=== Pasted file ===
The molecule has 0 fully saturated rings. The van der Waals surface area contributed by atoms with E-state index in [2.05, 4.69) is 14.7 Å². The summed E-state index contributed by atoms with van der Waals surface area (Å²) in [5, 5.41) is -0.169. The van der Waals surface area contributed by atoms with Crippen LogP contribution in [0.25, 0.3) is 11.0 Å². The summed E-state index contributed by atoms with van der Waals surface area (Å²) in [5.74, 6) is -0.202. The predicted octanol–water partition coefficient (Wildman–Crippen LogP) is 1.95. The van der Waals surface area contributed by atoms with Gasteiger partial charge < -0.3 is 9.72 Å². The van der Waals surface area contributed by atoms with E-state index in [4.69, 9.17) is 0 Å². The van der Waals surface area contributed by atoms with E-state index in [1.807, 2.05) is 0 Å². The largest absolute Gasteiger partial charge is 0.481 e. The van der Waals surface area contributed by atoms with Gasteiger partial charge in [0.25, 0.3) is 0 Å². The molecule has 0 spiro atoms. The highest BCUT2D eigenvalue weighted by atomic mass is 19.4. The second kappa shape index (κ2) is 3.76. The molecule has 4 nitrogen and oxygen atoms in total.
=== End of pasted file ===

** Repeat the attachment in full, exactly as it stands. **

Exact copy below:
The molecule has 0 fully saturated rings. The van der Waals surface area contributed by atoms with E-state index in [2.05, 4.69) is 14.7 Å². The summed E-state index contributed by atoms with van der Waals surface area (Å²) in [5, 5.41) is -0.169. The van der Waals surface area contributed by atoms with Crippen LogP contribution in [0.25, 0.3) is 11.0 Å². The summed E-state index contributed by atoms with van der Waals surface area (Å²) in [5.74, 6) is -0.202. The predicted octanol–water partition coefficient (Wildman–Crippen LogP) is 1.95. The van der Waals surface area contributed by atoms with Gasteiger partial charge < -0.3 is 9.72 Å². The van der Waals surface area contributed by atoms with E-state index in [4.69, 9.17) is 0 Å². The van der Waals surface area contributed by atoms with E-state index in [1.807, 2.05) is 0 Å². The largest absolute Gasteiger partial charge is 0.481 e. The van der Waals surface area contributed by atoms with Gasteiger partial charge in [0.25, 0.3) is 0 Å². The molecule has 0 spiro atoms. The highest BCUT2D eigenvalue weighted by atomic mass is 19.4. The second kappa shape index (κ2) is 3.76. The molecule has 4 nitrogen and oxygen atoms in total.